SIP identity

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With the growing popularity of VoIP services such as residential VoIP or business SIP trunking, the question of user identity becomes increasingly important, since the only critical piece of identity in a phone call is the caller number (also known as the CLI or ANI), and it is extremely easy to be forged. There is nothing that prevents an IP phone or PBX from placing a string into the “From:” SIP header that corresponds to the “Caller number.” When one receives a phone call that displays the caller number, for example, as 12065551234 – is it really the person who owns that phone number calling – or is it a fraudulent scam? The question of identity becomes more complex when a call traverses networks of several different service providers. Within this chain, only the first telco (the one the subscriber is directly connected to) can verify the end user’s identity; the other service providers must rely on the information that is provided as a part of the call data – so it is extremely important to know who your trusted contacts are. In many countries, strict regulations govern the responsibilities of service providers in regard to establishing the identities of their customers and passing this information on to the national telephony network or other carriers.

This is why there are several overlapping RFCs and technologies regulating the way the verified identity of the user is passed from one VoIP operator to another. PortaSwitch supports the most important ones and provides all required tools to conform to the requirements regarding the handling of the user identity.

Trusted networks

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A call is considered as coming from a trusted network if it originates via one of the nodes on your network (it is assumed that this node has already performed the required authorization and established the user’s identity, so the provided identity data will be reliable) or if it is coming from an external end-point that has been explicitly marked as trusted.

Identity handling

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The process is split into three stages:

  1. Extracting the user identity information from the incoming call information based on the incoming network/user trust settings:
    • For requests coming from the trusted network this is done in the following order: if P-Asserted-Identity data is available, then it is used as the identity CLI. Otherwise, if Remote-Party-ID (RPID) data is available, it is used as the identity.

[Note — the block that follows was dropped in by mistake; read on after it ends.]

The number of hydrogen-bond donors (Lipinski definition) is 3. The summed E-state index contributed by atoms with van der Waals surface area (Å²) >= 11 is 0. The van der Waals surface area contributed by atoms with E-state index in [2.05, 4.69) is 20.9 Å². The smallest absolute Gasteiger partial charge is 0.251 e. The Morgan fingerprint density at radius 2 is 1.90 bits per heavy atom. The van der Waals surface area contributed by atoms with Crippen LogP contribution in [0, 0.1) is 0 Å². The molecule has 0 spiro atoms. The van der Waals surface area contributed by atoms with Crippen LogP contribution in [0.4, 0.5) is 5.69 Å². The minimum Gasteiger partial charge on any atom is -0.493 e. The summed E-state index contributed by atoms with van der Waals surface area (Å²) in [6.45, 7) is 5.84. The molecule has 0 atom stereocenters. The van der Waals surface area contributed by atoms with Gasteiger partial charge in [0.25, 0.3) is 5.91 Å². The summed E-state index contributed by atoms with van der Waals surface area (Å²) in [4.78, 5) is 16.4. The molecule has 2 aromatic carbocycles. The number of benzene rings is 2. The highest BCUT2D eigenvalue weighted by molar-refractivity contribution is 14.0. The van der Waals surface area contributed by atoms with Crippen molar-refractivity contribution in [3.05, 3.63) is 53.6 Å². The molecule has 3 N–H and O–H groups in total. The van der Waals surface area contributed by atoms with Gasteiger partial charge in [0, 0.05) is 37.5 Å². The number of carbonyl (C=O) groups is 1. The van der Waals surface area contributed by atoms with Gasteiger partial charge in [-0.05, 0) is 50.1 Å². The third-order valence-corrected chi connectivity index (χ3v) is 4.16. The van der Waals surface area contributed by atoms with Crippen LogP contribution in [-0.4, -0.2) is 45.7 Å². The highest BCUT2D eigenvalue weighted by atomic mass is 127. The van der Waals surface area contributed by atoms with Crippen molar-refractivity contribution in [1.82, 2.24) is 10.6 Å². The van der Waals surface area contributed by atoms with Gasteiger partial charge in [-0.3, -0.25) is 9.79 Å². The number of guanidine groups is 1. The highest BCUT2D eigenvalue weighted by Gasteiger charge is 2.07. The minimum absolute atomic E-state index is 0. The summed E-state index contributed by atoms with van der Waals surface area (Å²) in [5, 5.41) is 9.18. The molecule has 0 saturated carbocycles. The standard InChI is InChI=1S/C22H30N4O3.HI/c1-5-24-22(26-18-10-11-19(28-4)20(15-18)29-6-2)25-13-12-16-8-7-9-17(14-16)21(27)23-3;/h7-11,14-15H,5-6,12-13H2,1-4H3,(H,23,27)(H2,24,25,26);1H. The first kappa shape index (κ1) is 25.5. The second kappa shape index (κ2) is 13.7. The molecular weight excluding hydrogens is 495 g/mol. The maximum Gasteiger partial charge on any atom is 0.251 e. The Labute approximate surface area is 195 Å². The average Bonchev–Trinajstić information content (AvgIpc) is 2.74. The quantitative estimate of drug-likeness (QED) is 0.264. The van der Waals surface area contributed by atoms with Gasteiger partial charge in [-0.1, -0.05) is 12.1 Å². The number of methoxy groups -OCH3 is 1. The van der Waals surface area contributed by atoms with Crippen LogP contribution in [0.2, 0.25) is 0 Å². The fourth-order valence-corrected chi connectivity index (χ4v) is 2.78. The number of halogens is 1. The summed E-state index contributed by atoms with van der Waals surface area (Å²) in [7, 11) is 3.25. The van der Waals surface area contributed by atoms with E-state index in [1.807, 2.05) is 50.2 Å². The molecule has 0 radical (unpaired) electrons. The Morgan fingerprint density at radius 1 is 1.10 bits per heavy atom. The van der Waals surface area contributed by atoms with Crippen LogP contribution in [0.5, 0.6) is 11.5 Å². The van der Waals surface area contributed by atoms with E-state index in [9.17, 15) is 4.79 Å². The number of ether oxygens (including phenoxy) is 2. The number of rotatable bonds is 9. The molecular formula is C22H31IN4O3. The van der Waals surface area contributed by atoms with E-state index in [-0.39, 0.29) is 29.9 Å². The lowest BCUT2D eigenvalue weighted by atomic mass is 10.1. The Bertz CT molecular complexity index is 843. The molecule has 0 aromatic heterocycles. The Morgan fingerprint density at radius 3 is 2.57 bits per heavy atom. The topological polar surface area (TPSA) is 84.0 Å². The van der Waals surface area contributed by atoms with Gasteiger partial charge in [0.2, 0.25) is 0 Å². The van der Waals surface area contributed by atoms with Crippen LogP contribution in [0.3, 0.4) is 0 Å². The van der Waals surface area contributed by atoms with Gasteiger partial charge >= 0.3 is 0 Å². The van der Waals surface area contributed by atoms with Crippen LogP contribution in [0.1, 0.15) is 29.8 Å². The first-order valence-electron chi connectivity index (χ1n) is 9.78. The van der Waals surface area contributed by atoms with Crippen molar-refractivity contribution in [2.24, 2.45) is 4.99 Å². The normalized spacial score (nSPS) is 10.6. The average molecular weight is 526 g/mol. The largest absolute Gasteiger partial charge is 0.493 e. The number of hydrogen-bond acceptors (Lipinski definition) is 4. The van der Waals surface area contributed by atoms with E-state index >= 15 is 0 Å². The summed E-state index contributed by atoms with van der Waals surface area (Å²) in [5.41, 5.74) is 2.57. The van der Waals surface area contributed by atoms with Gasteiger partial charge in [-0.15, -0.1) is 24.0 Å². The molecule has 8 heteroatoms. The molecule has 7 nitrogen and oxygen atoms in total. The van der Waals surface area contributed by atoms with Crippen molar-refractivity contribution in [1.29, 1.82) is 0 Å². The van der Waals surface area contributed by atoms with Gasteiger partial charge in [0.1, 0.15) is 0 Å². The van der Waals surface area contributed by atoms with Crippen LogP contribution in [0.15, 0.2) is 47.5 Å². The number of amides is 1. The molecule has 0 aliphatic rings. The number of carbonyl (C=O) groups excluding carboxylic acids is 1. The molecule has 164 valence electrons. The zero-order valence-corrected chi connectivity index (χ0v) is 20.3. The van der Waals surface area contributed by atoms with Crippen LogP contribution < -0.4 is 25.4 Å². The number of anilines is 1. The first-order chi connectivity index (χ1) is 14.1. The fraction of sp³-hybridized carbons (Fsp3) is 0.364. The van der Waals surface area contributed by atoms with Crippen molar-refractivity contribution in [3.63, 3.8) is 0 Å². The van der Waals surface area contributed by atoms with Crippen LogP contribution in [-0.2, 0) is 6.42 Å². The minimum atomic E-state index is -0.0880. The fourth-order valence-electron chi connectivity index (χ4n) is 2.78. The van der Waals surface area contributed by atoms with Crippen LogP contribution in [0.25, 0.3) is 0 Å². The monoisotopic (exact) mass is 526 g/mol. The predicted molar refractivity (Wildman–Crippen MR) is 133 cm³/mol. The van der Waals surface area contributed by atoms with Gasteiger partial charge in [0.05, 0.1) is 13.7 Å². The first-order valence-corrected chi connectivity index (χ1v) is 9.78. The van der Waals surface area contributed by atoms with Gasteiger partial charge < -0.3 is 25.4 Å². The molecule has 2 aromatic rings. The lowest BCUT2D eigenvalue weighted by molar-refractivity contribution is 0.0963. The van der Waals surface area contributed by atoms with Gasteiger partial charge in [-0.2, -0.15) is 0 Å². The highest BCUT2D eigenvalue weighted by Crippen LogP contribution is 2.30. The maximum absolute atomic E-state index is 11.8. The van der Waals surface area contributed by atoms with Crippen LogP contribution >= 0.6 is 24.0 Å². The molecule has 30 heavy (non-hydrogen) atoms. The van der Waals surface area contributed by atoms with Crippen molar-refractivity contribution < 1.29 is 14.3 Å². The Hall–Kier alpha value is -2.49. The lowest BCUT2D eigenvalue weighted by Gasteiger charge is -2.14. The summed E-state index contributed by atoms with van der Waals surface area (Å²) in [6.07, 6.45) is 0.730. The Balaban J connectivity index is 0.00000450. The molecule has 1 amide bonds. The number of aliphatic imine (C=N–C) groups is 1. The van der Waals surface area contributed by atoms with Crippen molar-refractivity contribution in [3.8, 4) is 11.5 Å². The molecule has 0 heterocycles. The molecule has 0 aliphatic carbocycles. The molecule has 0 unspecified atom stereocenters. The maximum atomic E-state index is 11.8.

• When the network is not considered as trusted or neither of the above headers exist, the requested identity is extracted from the P-Preferred-Identity header or as a last resort, from the SIP From: header.
  2. Deciding what the user identity should be, based on the user configuration (assigned by the PortaSwitch administrator – see below) and the data collected during the previous step.
  3. Including the required identity data in the outgoing call information, based on the trust status of the user being called or terminating network.

On the PortaSwitch side, it is possible to set the following conventions for handling identity information:

Override Identity on account

  • Never – accepts and continues relaying any identity value supplied by the remote party. This assumes that the remote party is trusted and undertakes full responsibility for the display number and name supplied.
  • If Different From Account ID and Aliases – the identity could be the ID of the account that is authorized for the call – or any of the aliases assigned to this account. This allows a customer who is assigned two extra DIDs in addition to his primary number to place outgoing calls using any of these DIDs as his identity.
  • If Different From All Customer Accounts – an identity is considered valid if it matches an account ID (or account alias) of any of this customer’s accounts. This is ideal for SIP trunking types of services, when a customer has his own PBX that contains multiple phone lines (extensions) provided on it. The supplied identity is fine as long as it matches one of the phone numbers provided for this customer.